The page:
THE digital switchover has had the unexpected side-effect of encouraging more consumers to axe their television subscriptions and move to free TV services.
More than 1,000 consumers have ditched paid television services and moved to free digital TV services in recent months.
Aertv.ie, which provides free TV via computer, said its traffic had soared by 28pc since last month's switchover.
And installation company billfreetv.ie said it had seen a big upsurge in families who can no longer afford pricey subscriptions to Sky and UPC getting systems installed that allow them free access to over 100 Irish and British stations.
"Our typical customers are families that are feeling the squeeze so they're looking at their bills and going, hang on I could save a bit here," said billfreetv.ie owner Turlough O'Connor.
"It's gaining momentum because people who had never heard of free TV became aware of it through the digital switchover, but it was starting to happen anyway because there's not many areas of life where you can make those sort of savings," he said.
Consumers were paying at least €300 a year for basic packages with Sky and UPC, but were often unaware that all the main RTE, BBC, ITV and dozens of more channels could be received free, including high definition and specialist ones.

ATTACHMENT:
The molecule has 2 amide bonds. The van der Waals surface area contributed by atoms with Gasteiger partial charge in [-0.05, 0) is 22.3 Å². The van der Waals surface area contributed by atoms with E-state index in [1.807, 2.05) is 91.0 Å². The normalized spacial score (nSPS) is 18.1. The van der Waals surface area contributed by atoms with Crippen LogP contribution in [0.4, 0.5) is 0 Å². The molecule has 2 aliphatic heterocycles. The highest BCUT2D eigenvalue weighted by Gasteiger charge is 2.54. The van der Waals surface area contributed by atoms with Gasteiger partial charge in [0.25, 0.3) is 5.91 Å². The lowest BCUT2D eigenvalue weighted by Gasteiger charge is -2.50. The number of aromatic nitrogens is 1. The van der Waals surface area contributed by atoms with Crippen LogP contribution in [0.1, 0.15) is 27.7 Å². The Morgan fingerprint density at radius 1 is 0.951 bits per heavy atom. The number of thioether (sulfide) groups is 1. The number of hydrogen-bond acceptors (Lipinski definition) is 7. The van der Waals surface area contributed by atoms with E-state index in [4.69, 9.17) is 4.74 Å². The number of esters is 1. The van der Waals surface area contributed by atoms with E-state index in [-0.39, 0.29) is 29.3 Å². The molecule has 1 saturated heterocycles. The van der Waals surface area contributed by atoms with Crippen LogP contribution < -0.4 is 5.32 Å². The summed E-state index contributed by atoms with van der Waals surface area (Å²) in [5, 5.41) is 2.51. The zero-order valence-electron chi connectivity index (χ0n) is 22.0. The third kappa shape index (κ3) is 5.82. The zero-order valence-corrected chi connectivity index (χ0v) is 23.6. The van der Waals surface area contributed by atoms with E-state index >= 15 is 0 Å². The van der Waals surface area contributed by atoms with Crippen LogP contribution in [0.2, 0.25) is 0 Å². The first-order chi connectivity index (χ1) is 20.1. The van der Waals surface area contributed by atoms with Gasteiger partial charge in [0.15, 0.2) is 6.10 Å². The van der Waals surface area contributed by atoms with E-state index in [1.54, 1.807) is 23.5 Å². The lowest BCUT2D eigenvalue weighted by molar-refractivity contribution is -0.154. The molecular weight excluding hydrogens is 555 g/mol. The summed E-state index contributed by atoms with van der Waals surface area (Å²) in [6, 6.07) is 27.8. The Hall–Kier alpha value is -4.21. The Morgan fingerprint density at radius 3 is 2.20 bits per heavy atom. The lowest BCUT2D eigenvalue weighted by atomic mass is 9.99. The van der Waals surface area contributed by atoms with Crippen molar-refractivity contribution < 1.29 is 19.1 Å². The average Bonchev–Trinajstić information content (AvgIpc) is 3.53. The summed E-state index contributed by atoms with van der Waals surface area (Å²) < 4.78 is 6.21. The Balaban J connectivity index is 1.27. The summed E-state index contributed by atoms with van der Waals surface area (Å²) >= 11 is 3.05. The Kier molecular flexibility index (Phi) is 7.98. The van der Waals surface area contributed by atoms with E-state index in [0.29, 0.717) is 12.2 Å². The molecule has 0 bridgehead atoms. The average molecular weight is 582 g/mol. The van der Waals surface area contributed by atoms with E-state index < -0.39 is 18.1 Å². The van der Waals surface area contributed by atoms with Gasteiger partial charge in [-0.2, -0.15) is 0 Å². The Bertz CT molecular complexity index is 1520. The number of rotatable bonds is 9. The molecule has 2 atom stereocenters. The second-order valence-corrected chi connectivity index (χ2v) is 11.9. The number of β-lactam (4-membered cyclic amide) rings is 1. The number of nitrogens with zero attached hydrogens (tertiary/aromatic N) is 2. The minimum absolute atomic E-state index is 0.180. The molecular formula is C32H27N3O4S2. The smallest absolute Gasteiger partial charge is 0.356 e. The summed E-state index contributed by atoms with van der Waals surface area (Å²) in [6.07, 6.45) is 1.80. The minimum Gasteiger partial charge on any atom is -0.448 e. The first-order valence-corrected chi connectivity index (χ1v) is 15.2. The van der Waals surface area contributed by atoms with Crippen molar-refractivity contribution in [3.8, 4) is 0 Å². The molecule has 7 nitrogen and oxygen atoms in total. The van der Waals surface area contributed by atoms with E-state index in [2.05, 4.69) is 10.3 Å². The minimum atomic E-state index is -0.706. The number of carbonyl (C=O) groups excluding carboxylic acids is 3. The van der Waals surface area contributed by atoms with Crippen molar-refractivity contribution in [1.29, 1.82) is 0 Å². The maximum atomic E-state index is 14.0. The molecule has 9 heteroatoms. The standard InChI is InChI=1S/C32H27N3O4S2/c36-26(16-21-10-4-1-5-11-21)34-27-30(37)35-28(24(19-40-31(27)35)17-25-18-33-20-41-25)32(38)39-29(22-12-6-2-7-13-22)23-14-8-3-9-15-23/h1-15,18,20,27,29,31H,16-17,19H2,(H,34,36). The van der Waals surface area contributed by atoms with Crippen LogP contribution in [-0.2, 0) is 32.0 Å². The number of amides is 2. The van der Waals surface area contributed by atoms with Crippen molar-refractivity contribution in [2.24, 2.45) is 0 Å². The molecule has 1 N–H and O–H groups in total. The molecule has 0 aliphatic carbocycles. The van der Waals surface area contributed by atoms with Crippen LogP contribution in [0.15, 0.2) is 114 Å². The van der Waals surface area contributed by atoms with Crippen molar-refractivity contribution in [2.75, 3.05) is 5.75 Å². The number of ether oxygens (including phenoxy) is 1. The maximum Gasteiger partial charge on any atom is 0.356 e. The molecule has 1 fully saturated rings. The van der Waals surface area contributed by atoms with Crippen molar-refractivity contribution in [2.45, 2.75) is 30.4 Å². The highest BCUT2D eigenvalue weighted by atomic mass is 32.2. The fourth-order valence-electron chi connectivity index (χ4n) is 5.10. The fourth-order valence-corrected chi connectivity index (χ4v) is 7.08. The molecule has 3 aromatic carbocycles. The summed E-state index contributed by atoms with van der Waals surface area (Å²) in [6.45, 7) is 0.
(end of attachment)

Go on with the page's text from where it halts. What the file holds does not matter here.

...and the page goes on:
The main disadvantage for some people was that you couldn't get Sky Sports on a free service, and it didn't offer the on-demand services, Mr O'Connor said.
However, the combiboxes do allow for recording, pausing and rewinding of live broadcasts via a plug-in hard drive.
Aertv said their viewership figures showed increasing numbers of consumers were watching TV on phones, iPads and computers.
The length of time spent watching TV online had also soared by 31pc with viewers watching an average of 40 minutes during primetime TV hours.
"The digital switchover has seen a lot of people question the way they watch TV and many more are choosing mobile devices," said Aertv director Philippe Brodeur.
Aertv allows viewers to watch all the Irish Saorview channels online for free, but British stations are only available at a cost if they sign up for broadband with parent company Magnet Networks.